Our Review of a Dance Show Performed at a Respiratory Hospital, Including Dancing Lungs
Adeline NewmannHeidi Duckler Dance Theatre: Breathing between the sheets.
Choreographer Heidi Duckler, in her ongoing tour of dance-making at little-known and under-appreciated historic corners of Los Angeles, has turned her keen eyes for movement and architecture to the Barlow Respiratory Hospital. The Barlow was built in 1902 in Elysian Park as a sanatorium for tuberculosis patients.
This latest site-specific, dance-theater journey is called Catch Your Breath. The audience is led on a jaunty 80-minute tour of the hospital's sylvan pathways, charming wood and stucco cottages, and spectacular library, finishing inside a meeting hall with majestic wooden beams.
So lovely was this all-wood room that I was more than a little nervous (and distracted) as Duckler Dance Theatre volunteers passed lighted candles to everyone for a final, synchronized blow out. I am relieved to report there was no conflagration on opening night Thursday. (Performances continue through Sunday.)
Catch Your Breath, however, is not just a dance, but also a commercial for the Barlow, and that side of it gave me an itchy case of the heebie-jeebies.
The Barlow may very well deserve such tender artistic treatment. Its website notes that it is the only not-for-profit hospital to provide long-term acute care in Southern California. It clearly has an acute need of its own for rebuilding, with some of the cottages rotting on their foundations. And, indeed, construction will begin next year on a new 56-bed hospital, and the preservation of the site's significant structures. The fundraising goal is $106 million.
Which brings me back to my jitters. Heidi Duckler Dance Theatre walks the razor's edge of advocacy in nearly every piece. But Catch Your Breath -- with its humorless lecture on how the lungs work and the session on how to take deep, relaxing breaths -- felt out of balance.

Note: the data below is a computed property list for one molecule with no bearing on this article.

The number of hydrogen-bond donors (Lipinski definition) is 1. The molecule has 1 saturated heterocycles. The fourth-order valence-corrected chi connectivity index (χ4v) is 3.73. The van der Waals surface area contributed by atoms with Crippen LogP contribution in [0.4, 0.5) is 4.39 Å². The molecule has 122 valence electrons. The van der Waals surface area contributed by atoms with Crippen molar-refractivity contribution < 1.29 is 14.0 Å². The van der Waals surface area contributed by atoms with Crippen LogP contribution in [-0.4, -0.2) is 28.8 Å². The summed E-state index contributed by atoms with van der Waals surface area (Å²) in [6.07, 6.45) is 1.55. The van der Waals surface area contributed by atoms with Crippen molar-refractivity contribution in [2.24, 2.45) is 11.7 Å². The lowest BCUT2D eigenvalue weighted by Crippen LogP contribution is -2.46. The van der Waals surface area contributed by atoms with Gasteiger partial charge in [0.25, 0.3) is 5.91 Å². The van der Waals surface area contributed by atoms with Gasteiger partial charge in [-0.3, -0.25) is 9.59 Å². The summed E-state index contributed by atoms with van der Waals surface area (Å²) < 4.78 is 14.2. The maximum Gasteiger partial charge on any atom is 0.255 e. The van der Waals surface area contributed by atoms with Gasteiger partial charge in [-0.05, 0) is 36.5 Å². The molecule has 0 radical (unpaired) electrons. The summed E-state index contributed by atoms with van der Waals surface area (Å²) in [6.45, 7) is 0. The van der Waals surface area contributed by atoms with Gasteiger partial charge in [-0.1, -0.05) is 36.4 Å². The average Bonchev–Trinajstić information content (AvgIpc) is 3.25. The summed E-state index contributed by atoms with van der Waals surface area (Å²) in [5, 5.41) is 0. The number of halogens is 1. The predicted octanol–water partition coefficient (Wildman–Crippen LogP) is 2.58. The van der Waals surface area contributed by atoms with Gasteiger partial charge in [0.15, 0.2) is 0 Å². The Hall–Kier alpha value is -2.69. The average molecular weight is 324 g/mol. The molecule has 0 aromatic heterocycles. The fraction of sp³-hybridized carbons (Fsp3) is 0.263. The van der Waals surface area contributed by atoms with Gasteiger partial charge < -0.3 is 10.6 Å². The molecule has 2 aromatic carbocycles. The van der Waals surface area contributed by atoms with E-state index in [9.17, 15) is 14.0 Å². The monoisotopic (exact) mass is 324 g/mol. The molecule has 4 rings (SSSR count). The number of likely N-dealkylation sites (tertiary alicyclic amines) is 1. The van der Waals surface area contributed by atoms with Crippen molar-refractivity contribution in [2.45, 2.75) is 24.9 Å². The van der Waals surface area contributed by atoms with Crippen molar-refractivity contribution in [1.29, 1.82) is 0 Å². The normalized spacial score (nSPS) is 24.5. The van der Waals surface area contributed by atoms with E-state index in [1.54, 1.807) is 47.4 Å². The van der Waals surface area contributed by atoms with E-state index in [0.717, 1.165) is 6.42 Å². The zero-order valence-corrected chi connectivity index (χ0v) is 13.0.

The company of eight dancers, two musicians and one actor portrayed patients, doctors and, in one of my favorite parts, a set of lungs. It's not as far-fetched as you might imagine, given that expansion and contraction are natural parts of contemporary dancing. Extravagant and loud breath exchanges were prominently featured. There was a great deal of gulping, panting, exaggerated exhalation, blowing and wheezing. In the library, a trio was devoted to a silly scene of grave distress brought on by hiccupping.
Adeline NewmannMarissa Labog as a lung
A high point was a complex and athletic trio, accompanied by William Roper on the tuba, at the staircase where doctors once used to judge their patients' progress; imagine a stress test before the invention of treadmill. In the final hypnotic scene, the dancers performed with rippling lyricism between white sheets, their forms moving from clearly distinguishable to suggestive shadows.
And that was what proved irksome about Catch Your Breath. It was all spelled out -- from why you should care, to how you should breath. I'll take my dance with a little more ambiguity and a little less public-service-announcement shtick.
Catch Your Breath, Heidi Duckler Dance Theatre, Barlow Respiratory Hospital, 2000 Stadium Way, Los Angeles. 7 p.m. Oct. 26-28; 9 p.m. Oct. 26-27. $25. www.heididuckler.org
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